Although there are no tangible traces of the U6’s ghost stations, there is a free exhibition on the subject at Nordbahnhof S-Bahn station (entrance on Gartenstrasse; on the mezzanine), which is open during the station’s hours of operation. To see Kate Seabrook’s photo essay of the entire U6 line, click here

 

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Comments

  1. Uli says:

    @ Marcel Krueger
    “the city was divided along apparently randomly-drawn borders”
    The city was devided by the outlines of the districts. That’s not random. And there were good reasons for their choices.

  2. Paul Sullivan says:

    I think what the author meant by “apparently random” (as opposed to “random”) was that they would “seem” random to an observer / user of the public transit system. But Marcel can answer that of course — and we can change if unclear.

  3. Marcel says:

    Exactly, that’s what I meant – apparently ‘random’ to me as the observer on the train. I know that the border was drawn mostly along the municipal boundary of Berlin defined in 1920, but that did not prevent West and East from exchanging territories (like the airfield at Gatow) and led to the formation of exclaves and enclaves, parts of West Berlin surrounded by East Germany and vice versa. So one might allow for a certain aspect of ‘randomness’ in the drawing of borders during the Cold War, I’d say.

  4. Joe says:

    Notably, the lights were nearly never on, save for a little bit of light for the Grenztruppe standing there. All you could see was his silhouette, rifle on shoulder.

  5. Jeroen says:

    Fascinating stuff. I like to think of Friedrichstrasse as the horizontal Berlin Wall – BVG trains rolled underneath for the whole length after all. I wonder what East German pedestrians made of the feeling of the ‘free’ trains rolling by below their feet, they must have known the situation, even if the U6 and U8 lines were erased from the city maps. Did they travel slowly to prevent people at ground level feeling or hearing them? Do you know why the GDR allowed these trains to run at all, was it part of the Potsdam agreement, or did the BVG pay a fee for using the tracks? It would have been much easier for them to simply brick up the tunnels.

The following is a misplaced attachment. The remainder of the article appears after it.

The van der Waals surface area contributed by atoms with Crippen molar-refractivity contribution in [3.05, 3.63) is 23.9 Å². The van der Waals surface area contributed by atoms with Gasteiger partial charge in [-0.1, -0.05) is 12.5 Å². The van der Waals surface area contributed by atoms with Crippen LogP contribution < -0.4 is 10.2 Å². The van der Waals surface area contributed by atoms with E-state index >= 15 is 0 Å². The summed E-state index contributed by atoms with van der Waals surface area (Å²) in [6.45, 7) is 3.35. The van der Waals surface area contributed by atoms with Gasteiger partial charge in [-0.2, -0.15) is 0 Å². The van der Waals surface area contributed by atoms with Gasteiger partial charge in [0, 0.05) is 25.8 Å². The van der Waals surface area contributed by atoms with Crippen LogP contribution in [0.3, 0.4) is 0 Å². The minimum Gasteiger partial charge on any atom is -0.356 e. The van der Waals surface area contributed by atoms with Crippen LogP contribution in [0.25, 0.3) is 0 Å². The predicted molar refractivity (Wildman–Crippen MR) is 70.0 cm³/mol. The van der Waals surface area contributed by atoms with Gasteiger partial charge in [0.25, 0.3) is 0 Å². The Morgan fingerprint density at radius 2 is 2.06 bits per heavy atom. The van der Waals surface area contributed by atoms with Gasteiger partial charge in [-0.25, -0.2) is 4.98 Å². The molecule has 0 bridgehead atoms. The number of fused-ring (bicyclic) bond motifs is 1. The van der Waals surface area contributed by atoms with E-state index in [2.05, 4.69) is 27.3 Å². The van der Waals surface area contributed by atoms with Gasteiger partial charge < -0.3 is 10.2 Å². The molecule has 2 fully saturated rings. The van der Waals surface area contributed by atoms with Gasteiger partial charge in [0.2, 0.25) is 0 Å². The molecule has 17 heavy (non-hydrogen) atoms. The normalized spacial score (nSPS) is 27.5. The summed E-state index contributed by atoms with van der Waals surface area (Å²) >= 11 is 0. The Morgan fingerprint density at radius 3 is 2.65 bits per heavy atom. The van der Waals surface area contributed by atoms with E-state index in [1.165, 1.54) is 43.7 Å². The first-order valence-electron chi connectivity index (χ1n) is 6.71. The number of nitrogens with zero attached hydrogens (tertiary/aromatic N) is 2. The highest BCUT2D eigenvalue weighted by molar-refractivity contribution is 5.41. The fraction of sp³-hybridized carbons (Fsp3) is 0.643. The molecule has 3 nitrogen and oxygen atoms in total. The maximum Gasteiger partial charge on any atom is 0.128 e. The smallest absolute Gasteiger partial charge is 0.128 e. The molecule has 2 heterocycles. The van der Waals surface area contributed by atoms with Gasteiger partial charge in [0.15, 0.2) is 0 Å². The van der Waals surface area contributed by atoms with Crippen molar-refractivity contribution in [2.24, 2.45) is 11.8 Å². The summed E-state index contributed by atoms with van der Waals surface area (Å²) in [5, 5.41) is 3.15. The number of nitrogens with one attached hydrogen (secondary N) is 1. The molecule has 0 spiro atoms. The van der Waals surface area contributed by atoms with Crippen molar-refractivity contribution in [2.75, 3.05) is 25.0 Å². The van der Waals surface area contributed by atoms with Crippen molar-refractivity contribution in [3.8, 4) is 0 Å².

The S-Bahn line between Potsdamer Platz and Nordbahnhof was also a ghost line (and technically also the one between Wollankstrasse and Gesundbrunnen). Strangely, this S-Bahn route is marked on the map I have in an East German 1988 Berlin guidebook, though without the stations. Perhaps because the S-Bahn was run by the Reichsbahn? Anyway, there’s a cool exhibition about the underground Wall at Nordbahnhof, Bernauer Strasse exit.

  6. Alan Collins says:

    I always think that the lighting at Nordbahnhof has a strange eerie look to it, which fits in well with its history as a ghost station.

  7. ARI says:

    Thanks for the cool post love underground stuff and s & u Bahn rides

  8. André says:

    Nice article

  9. Harry says:

    Great article. I recently visited Berlin for the first time and found it a fascinating place, in particular the ghost stations. It’s strange to imagine traveling through dimly-lit stations patrolled by guards as the trains went from west to east to west.